OEE vs OPE (TEEP) – Which Should Manufacturers Calculate?

OEE vs OPE (TEEP) – Which Should Manufacturers Calculate?

What’s the difference between OEE and OPE metrics in manufacturing? This is an interesting question I see asked a lot. Below, I’ll get into the difference between OEE and OPE (which is also known as TEEP) and highlight the advantages of tracking both.

In my synopsis below, I’ll also add in a different metric/measurement that is actually proving to be preferred by top manufacturing executives and business leaders.

What is OEE?

OEE stands for Overall Equipment Effectiveness. We go into more detail about what OEE is and what it’s not here.

OEE is a metric used to calculate and score all the elements of machine effectiveness in the manufacturing process. It combines availability, utilization, production, and quality metrics into the score. It is supposed to summarize the efficiency of a machine, cell, or production line during the manufacturing process.

oee vs ope (teep)

Many manufacturers view it is an important metric to optimize around; however, we’ve talked before about some of the nuances that come with this metric that must be explored before it can be used as a true rubric for process and product improvement.

You can use a free OEE calculator here and calculate OEE yourself.

What is OPE? (also called TEEP)

OPE stands for Overall Production Effectiveness. It can also be called TEEP (Total Effective Equipment Performance).

The biggest difference between OPE and OEE is that OPE includes disconnected elements that may not be included in OEE calculations. This means that it includes activities like selective procedures and manual processes that don’t include the machines themselves or may not apply to every product in a production run.

OPE will also commonly include planned downtime in the calculation. This is not usually calculated in OEE.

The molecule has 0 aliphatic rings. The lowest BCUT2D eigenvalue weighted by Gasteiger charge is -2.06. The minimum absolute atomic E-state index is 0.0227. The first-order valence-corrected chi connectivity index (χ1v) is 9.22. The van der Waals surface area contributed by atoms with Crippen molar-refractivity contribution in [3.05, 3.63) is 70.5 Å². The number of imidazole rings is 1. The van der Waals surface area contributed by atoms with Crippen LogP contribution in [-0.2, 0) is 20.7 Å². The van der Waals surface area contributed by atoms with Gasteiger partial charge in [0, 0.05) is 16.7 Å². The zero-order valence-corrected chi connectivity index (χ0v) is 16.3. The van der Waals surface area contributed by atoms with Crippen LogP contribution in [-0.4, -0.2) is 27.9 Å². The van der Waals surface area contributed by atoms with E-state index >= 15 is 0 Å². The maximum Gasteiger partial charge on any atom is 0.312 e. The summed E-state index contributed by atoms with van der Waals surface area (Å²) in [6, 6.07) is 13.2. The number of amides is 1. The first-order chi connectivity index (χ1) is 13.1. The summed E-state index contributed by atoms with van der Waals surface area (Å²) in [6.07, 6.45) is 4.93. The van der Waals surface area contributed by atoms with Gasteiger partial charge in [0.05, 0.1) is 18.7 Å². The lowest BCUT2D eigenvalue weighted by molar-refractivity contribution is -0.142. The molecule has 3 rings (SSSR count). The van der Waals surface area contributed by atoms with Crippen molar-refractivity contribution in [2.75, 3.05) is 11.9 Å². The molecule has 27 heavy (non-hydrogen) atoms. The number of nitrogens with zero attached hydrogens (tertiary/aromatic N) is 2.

Typically, employees must collect the data for the OPE calculation manually; as this is the point of the calculation. It captures processes that are not often easily measured by a sensor or machine and must have planned downtime inserted into the data.

what is ope manufacturing metric

As a next step, manufacturers concerned with OPE generally want to enter this information into some kind of database or analytics system to analyze the data more quickly and efficiently.

OEE vs OPE – which is better?

It always comes down to finding the right tool for the right job. When applied to the right business and the right problem correctly, both metrics offer benefits to manufacturers.

For example, SensrTrx allows manufacturers to track and visualize both depending on which makes sense for their business.

OEE is an industry standard across a lot of major industries. Theoretically, it is a very objective metric with a uniform set of criteria that allows manufacturers to improve their efficiency by using it as a measuring stick vs. previous calculations.

The biggest drawback of optimizing around OEE is that the number itself isn’t all that important. Often, manufacturing employees will fudge the numbers or run calculations so that they can maintain an industry acceptable OEE number.

 

It’s far more important for manufacturers to establish a true OEE metric for their business and then work to determine what factors are most important for them to optimize or improve based on accurate data.

What about OPE?

All the caveats about OEE also apply to OPE; however, OPE offers some additional benefits as a calculation to manufacturers that are accurately collecting and analyzing things like planned downtime and other manual processes. It simply provides some additional context.

With either metric, context really is what manufacturers should be seeking. Both metrics are meant to provide an objective snapshot of how efficient the manufacturing production line/cell/machine is operating. If the data is good, the measurement should really just be providing a point to compare and improve upon.

What is better to measure?

Truthfully, there is nothing wrong with choosing to believe in OEE or OPE as gospel, or choosing to completely ignore these metrics. I’ve heard manufacturers on both sides of the fence make a good case.

Ultimately, it is about the visibility on their factory floor that a manufacturer has that determines how helpful either metric will or won’t be.

The manufacturers that do the best job of improving their overall manufacturing productivity and efficiency are the ones with the best data and the clearest picture of what is actively influencing things like quality and availability.

I wrote a lot about visibility here and honestly believe it is a far better idea to work towards than obsessing over which metric to use and what the ultimate score is.

Again, you can measure both metrics easily with a tool like SensrTrx. It will also provide the visibility needed to properly improve the variables responsible for the culmination of both metrics.

Hopefully, that provides some insight into this topic. If you have questions, please leave them below.

 

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